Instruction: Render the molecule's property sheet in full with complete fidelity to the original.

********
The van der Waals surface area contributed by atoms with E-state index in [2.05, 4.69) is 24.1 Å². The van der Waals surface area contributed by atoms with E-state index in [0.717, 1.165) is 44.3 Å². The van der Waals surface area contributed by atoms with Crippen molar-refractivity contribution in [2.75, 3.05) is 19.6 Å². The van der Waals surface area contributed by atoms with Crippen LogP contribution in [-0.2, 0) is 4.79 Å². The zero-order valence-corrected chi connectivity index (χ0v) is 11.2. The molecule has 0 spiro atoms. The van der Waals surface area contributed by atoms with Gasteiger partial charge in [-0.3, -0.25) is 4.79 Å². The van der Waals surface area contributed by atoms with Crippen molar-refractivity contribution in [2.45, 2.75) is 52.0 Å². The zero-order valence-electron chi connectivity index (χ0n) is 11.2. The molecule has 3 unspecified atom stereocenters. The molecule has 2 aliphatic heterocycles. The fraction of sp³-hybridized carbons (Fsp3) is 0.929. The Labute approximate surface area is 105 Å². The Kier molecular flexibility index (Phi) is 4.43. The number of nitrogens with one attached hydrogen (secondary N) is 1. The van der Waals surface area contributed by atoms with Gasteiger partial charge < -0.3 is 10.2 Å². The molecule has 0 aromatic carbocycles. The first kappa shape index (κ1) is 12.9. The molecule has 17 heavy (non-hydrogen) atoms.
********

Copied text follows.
The van der Waals surface area contributed by atoms with E-state index in [2.05, 4.69) is 24.1 Å². The van der Waals surface area contributed by atoms with E-state index in [0.717, 1.165) is 44.3 Å². The van der Waals surface area contributed by atoms with Crippen molar-refractivity contribution in [2.75, 3.05) is 19.6 Å². The van der Waals surface area contributed by atoms with Crippen LogP contribution in [-0.2, 0) is 4.79 Å². The zero-order valence-corrected chi connectivity index (χ0v) is 11.2. The molecule has 0 spiro atoms. The van der Waals surface area contributed by atoms with Gasteiger partial charge in [-0.3, -0.25) is 4.79 Å². The van der Waals surface area contributed by atoms with Crippen molar-refractivity contribution in [2.45, 2.75) is 52.0 Å². The zero-order valence-electron chi connectivity index (χ0n) is 11.2. The molecule has 3 unspecified atom stereocenters. The molecule has 2 aliphatic heterocycles. The fraction of sp³-hybridized carbons (Fsp3) is 0.929. The Labute approximate surface area is 105 Å². The Kier molecular flexibility index (Phi) is 4.43. The number of nitrogens with one attached hydrogen (secondary N) is 1. The van der Waals surface area contributed by atoms with Gasteiger partial charge < -0.3 is 10.2 Å². The molecule has 0 aromatic carbocycles. The first kappa shape index (κ1) is 12.9. The molecule has 17 heavy (non-hydrogen) atoms.